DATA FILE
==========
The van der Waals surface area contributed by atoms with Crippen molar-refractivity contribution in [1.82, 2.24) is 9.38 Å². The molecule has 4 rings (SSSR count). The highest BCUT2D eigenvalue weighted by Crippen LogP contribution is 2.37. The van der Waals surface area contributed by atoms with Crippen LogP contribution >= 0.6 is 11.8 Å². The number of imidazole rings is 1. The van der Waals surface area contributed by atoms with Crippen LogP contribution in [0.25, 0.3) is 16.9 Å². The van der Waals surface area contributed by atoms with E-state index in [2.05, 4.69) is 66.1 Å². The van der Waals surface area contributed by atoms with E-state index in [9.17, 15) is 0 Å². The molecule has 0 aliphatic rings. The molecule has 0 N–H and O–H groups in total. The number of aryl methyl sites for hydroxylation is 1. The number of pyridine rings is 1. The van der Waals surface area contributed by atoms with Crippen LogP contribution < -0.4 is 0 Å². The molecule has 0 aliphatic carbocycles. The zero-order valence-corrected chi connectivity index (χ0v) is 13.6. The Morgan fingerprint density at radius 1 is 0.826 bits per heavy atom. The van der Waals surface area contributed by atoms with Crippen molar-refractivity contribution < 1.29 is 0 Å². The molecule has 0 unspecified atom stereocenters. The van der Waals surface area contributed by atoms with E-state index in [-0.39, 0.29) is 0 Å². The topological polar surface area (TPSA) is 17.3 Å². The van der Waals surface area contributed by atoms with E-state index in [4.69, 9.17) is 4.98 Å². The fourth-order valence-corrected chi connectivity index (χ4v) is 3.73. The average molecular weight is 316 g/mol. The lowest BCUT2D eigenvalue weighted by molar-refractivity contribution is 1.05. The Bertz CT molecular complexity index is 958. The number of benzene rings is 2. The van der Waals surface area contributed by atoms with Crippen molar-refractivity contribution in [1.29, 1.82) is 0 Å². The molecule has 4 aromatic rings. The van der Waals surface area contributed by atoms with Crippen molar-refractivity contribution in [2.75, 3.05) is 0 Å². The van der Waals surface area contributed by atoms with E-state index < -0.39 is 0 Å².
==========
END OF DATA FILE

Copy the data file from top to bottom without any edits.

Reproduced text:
The van der Waals surface area contributed by atoms with Crippen molar-refractivity contribution in [1.82, 2.24) is 9.38 Å². The molecule has 4 rings (SSSR count). The highest BCUT2D eigenvalue weighted by Crippen LogP contribution is 2.37. The van der Waals surface area contributed by atoms with Crippen LogP contribution >= 0.6 is 11.8 Å². The number of imidazole rings is 1. The van der Waals surface area contributed by atoms with Crippen LogP contribution in [0.25, 0.3) is 16.9 Å². The van der Waals surface area contributed by atoms with E-state index in [2.05, 4.69) is 66.1 Å². The van der Waals surface area contributed by atoms with E-state index in [9.17, 15) is 0 Å². The molecule has 0 aliphatic rings. The molecule has 0 N–H and O–H groups in total. The number of aryl methyl sites for hydroxylation is 1. The number of pyridine rings is 1. The van der Waals surface area contributed by atoms with Crippen LogP contribution < -0.4 is 0 Å². The molecule has 0 aliphatic carbocycles. The zero-order valence-corrected chi connectivity index (χ0v) is 13.6. The Morgan fingerprint density at radius 1 is 0.826 bits per heavy atom. The van der Waals surface area contributed by atoms with Crippen molar-refractivity contribution < 1.29 is 0 Å². The molecule has 0 unspecified atom stereocenters. The van der Waals surface area contributed by atoms with E-state index in [-0.39, 0.29) is 0 Å². The topological polar surface area (TPSA) is 17.3 Å². The van der Waals surface area contributed by atoms with E-state index in [4.69, 9.17) is 4.98 Å². The fourth-order valence-corrected chi connectivity index (χ4v) is 3.73. The average molecular weight is 316 g/mol. The lowest BCUT2D eigenvalue weighted by molar-refractivity contribution is 1.05. The Bertz CT molecular complexity index is 958. The number of benzene rings is 2. The van der Waals surface area contributed by atoms with Crippen molar-refractivity contribution in [1.29, 1.82) is 0 Å². The molecule has 4 aromatic rings. The van der Waals surface area contributed by atoms with Crippen molar-refractivity contribution in [2.75, 3.05) is 0 Å². The van der Waals surface area contributed by atoms with E-state index < -0.39 is 0 Å².